5) Training a Classification Model.

This Blog entry is from the Neural Networks section in Learn R.

Neural Networks are universal classifiers, which means to say that they can be used as well on numeric prediction as classification.  It won’t have escaped notice however that the internal weights comprising the neural network are all numeric coefficients.  It follows that all input and output variables should be numeric also (via categorical data pivoting to 1 / 0, unfortunately not being able to rely on neuralnet() to interpret factors).  In this example, a dataset of transactions where half of the transactions are fraud and half genuine, will be used as in Logistic Regression.  Start by importing the FraudRisk dataset:

FraudRisk <- read_csv("D:/Users/Trainer/Desktop/Bundle/Data/FraudRisk/FraudRisk.csv")

Run the line of script to console:


Once the FraudRisk data frame has been created, create a neural network of ten independent variables known to have strong correlation to the dependent variable with one hidden layer of four processing elements:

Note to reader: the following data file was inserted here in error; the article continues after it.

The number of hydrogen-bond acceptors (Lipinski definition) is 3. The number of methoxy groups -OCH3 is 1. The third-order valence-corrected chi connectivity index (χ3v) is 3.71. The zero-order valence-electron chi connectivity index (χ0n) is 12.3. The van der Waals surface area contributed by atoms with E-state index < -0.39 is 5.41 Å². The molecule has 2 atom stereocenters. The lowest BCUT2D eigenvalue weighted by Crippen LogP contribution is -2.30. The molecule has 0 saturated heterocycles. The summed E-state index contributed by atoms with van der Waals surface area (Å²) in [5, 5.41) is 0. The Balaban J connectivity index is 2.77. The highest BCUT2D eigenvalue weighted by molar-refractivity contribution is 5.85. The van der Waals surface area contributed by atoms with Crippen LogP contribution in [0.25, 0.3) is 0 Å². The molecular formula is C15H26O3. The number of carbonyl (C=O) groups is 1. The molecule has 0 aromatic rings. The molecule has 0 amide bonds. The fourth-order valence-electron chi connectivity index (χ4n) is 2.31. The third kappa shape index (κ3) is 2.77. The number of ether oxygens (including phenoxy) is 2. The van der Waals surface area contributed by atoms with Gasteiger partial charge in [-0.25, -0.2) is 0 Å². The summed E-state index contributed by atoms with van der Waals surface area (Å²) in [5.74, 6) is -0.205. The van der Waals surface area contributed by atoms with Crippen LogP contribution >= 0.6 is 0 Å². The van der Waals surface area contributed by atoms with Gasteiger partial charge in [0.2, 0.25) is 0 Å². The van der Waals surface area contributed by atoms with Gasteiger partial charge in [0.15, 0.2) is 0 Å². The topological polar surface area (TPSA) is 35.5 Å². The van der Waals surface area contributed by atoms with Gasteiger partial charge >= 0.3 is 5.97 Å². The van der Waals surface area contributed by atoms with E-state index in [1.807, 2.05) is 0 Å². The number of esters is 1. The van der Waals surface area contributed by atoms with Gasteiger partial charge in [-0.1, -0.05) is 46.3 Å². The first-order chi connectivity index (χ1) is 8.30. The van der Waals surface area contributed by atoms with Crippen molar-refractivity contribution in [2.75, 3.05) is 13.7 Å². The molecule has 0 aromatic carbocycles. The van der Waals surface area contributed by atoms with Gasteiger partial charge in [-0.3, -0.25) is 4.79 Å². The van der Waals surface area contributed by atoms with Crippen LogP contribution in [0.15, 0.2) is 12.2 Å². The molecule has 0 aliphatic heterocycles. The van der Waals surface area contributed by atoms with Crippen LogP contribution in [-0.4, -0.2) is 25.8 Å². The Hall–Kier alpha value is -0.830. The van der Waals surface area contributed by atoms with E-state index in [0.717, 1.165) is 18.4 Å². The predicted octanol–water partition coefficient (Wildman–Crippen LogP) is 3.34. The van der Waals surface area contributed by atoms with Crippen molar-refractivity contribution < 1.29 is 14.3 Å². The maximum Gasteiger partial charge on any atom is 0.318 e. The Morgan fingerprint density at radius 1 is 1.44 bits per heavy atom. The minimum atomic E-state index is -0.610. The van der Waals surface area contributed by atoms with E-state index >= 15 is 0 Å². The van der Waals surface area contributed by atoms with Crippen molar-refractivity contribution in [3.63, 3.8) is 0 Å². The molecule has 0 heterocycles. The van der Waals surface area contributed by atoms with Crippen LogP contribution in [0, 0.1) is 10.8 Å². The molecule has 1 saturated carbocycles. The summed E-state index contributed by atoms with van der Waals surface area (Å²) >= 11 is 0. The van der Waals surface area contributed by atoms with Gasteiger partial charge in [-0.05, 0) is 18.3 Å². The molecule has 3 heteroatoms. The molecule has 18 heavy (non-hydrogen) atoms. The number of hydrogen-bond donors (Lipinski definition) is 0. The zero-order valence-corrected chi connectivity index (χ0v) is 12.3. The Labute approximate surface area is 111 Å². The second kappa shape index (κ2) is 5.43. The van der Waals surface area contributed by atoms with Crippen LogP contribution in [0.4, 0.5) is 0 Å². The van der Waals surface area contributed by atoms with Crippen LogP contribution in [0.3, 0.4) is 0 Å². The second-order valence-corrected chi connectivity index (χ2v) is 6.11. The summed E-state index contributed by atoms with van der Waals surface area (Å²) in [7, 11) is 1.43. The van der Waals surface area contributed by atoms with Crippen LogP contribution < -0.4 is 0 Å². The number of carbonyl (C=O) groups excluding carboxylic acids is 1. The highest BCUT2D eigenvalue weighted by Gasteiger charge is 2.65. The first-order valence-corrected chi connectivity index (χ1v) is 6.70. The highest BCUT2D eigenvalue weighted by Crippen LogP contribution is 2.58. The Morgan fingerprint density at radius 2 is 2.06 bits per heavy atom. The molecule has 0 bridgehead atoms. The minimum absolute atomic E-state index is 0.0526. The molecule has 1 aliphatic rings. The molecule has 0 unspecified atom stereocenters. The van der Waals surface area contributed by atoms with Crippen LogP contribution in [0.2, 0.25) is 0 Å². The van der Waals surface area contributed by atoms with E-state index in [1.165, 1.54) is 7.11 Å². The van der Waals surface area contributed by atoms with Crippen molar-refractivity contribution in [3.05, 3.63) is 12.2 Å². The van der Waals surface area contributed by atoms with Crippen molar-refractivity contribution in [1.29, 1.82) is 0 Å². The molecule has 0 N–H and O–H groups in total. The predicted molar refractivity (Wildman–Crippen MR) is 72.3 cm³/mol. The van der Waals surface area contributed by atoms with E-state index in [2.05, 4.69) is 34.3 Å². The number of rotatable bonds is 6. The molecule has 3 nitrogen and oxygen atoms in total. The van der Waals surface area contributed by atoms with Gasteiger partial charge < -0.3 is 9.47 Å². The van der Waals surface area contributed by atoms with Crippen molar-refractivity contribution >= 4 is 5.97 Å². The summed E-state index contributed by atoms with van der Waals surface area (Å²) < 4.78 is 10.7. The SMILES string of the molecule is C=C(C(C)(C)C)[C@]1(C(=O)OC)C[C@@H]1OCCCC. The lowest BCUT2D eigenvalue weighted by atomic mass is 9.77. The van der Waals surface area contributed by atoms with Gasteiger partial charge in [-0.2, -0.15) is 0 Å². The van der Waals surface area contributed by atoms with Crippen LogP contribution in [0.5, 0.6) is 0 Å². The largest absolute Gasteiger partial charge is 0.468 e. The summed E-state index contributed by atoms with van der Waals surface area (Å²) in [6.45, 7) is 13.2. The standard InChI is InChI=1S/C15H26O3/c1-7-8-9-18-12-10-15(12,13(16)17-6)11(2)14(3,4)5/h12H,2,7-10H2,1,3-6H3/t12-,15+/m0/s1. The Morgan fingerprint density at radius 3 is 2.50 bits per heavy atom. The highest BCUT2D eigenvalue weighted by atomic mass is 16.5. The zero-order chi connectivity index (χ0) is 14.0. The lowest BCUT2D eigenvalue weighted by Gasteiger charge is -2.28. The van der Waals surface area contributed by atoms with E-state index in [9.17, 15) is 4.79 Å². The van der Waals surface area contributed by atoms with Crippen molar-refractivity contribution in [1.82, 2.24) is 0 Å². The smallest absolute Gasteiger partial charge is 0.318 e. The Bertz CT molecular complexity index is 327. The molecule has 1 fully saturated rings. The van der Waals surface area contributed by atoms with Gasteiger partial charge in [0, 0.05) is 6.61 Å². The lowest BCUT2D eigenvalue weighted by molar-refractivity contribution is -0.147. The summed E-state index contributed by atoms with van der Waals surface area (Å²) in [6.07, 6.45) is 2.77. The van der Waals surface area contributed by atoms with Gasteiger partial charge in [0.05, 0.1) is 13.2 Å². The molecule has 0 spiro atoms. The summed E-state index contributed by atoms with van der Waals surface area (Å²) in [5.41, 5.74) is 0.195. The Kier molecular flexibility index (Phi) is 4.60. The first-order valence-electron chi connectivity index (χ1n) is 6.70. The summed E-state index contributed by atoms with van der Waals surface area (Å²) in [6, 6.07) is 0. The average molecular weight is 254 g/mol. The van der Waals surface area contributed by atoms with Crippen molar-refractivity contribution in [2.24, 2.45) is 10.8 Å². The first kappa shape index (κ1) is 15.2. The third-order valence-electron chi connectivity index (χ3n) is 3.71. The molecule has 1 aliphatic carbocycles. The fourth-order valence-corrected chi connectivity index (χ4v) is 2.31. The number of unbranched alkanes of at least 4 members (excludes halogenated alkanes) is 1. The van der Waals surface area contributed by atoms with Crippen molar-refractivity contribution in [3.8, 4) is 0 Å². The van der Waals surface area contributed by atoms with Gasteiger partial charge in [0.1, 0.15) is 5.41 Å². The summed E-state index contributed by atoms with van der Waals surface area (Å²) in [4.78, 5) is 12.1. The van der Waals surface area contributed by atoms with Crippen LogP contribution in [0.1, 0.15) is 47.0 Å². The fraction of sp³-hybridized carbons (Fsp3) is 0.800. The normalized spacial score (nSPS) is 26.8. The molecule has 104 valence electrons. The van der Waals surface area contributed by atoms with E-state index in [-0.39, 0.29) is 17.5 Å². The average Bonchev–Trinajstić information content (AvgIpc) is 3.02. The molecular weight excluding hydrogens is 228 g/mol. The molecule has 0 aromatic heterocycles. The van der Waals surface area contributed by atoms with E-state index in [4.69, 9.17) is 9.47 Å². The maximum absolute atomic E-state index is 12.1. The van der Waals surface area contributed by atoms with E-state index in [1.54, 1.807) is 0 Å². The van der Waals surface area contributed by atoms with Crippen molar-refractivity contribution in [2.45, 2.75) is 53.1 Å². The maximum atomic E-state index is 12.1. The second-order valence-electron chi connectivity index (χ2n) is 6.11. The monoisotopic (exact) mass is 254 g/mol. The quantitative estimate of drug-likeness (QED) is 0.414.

FraudRiskNeuralNetwork <- neuralnet(Dependent ~ Count_Unsafe_Terminals_1_Day + High_Risk_Country + Foreign + Authenticated + Has_Been_Abroad + Transaction_Amt + Different_Country_Transactions_1_Week + Different_Decline_Reasons_1_Day + Count_Transactions_Declined_1_Day + Count_In_Person_1_Day,data = FraudRisk, hidden = 4)

Run the line of script to console, it may take some time:


Once the console returns, the Neural Network has been trained upon the FraudRisk Dataset.  For the purposes of this procedure it can be taken for granted that plot would return.

6) Creating a Confusion Matrix for a C5 Decision Tree.

This Blog entry is from the Probability and Trees section in Learn R.

Beyond the summary statistic created, the confusion matrix is the most convenient means to appraise the utility of a classification model. The confusion matrix for the C5 decision tree model will be created using the CorssTable function of the gmodels() package:

CrossTable(CreditRisk$Dependent, CreditRiskPrediction)

Run the line of script to console:


The overall utility of the C5 decision tree model can be inferred in the same manner as procedure 100.

The confusion matrix classified 206 records as being bad correctly, taking CreditRiskPrediction column wise, it can be seen that 28 records were classified as Bad yet they were in fact Good.  It can be said that there is an 11.9% error rate on records classified as bad by the model.  Taking note of this metric, in procedure 112 boosting will be attempted which should bring about improvement of this model.